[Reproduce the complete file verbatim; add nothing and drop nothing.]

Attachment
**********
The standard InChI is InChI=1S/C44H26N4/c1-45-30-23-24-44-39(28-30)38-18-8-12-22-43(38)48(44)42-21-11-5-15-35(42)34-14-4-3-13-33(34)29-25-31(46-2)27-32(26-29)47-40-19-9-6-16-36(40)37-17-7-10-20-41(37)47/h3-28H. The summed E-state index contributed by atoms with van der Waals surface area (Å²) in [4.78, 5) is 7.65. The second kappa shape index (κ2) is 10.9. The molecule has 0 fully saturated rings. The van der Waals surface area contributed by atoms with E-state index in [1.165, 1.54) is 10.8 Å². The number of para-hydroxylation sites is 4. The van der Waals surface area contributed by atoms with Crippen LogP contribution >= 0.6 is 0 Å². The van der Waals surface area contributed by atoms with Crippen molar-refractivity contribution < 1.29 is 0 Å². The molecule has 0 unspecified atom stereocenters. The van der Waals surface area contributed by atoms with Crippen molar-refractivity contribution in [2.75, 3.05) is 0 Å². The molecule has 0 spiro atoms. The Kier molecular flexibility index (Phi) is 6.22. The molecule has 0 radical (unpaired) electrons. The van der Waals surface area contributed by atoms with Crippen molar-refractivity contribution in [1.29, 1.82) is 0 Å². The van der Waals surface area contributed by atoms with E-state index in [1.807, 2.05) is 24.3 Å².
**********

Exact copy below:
The standard InChI is InChI=1S/C44H26N4/c1-45-30-23-24-44-39(28-30)38-18-8-12-22-43(38)48(44)42-21-11-5-15-35(42)34-14-4-3-13-33(34)29-25-31(46-2)27-32(26-29)47-40-19-9-6-16-36(40)37-17-7-10-20-41(37)47/h3-28H. The summed E-state index contributed by atoms with van der Waals surface area (Å²) in [4.78, 5) is 7.65. The second kappa shape index (κ2) is 10.9. The molecule has 0 fully saturated rings. The van der Waals surface area contributed by atoms with E-state index in [1.165, 1.54) is 10.8 Å². The number of para-hydroxylation sites is 4. The van der Waals surface area contributed by atoms with Crippen LogP contribution >= 0.6 is 0 Å². The van der Waals surface area contributed by atoms with Crippen molar-refractivity contribution < 1.29 is 0 Å². The molecule has 0 unspecified atom stereocenters. The van der Waals surface area contributed by atoms with Crippen molar-refractivity contribution in [2.75, 3.05) is 0 Å². The molecule has 0 spiro atoms. The Kier molecular flexibility index (Phi) is 6.22. The molecule has 0 radical (unpaired) electrons. The van der Waals surface area contributed by atoms with Crippen molar-refractivity contribution in [1.29, 1.82) is 0 Å². The van der Waals surface area contributed by atoms with E-state index in [1.807, 2.05) is 24.3 Å².